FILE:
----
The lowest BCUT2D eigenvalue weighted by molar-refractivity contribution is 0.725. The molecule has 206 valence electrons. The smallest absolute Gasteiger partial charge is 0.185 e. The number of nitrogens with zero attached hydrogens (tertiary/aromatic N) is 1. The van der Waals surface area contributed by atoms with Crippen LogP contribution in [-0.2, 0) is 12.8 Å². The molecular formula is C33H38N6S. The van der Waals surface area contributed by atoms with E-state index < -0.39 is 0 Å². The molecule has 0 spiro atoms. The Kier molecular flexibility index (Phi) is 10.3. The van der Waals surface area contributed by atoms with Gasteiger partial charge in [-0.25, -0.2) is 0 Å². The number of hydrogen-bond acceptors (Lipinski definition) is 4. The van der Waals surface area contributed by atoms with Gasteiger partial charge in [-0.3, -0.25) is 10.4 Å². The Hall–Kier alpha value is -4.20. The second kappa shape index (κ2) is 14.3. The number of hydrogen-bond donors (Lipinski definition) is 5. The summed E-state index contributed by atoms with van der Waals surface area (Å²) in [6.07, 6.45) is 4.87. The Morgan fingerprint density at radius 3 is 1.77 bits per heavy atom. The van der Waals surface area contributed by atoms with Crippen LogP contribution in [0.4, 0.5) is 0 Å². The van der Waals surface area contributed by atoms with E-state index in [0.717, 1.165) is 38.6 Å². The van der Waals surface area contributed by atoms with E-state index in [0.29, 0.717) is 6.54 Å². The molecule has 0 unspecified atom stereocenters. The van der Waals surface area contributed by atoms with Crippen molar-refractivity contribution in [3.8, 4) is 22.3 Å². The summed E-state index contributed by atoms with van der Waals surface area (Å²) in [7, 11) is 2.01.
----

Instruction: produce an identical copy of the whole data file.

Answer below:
The lowest BCUT2D eigenvalue weighted by molar-refractivity contribution is 0.725. The molecule has 206 valence electrons. The smallest absolute Gasteiger partial charge is 0.185 e. The number of nitrogens with zero attached hydrogens (tertiary/aromatic N) is 1. The van der Waals surface area contributed by atoms with Crippen LogP contribution in [-0.2, 0) is 12.8 Å². The molecular formula is C33H38N6S. The van der Waals surface area contributed by atoms with E-state index < -0.39 is 0 Å². The molecule has 0 spiro atoms. The Kier molecular flexibility index (Phi) is 10.3. The van der Waals surface area contributed by atoms with Gasteiger partial charge in [-0.25, -0.2) is 0 Å². The number of hydrogen-bond acceptors (Lipinski definition) is 4. The van der Waals surface area contributed by atoms with Gasteiger partial charge in [-0.3, -0.25) is 10.4 Å². The Hall–Kier alpha value is -4.20. The second kappa shape index (κ2) is 14.3. The number of hydrogen-bond donors (Lipinski definition) is 5. The summed E-state index contributed by atoms with van der Waals surface area (Å²) in [6.07, 6.45) is 4.87. The Morgan fingerprint density at radius 3 is 1.77 bits per heavy atom. The van der Waals surface area contributed by atoms with Crippen LogP contribution in [0.4, 0.5) is 0 Å². The van der Waals surface area contributed by atoms with E-state index in [0.717, 1.165) is 38.6 Å². The van der Waals surface area contributed by atoms with E-state index in [0.29, 0.717) is 6.54 Å². The molecule has 0 unspecified atom stereocenters. The van der Waals surface area contributed by atoms with Crippen molar-refractivity contribution in [3.8, 4) is 22.3 Å². The summed E-state index contributed by atoms with van der Waals surface area (Å²) in [7, 11) is 2.01.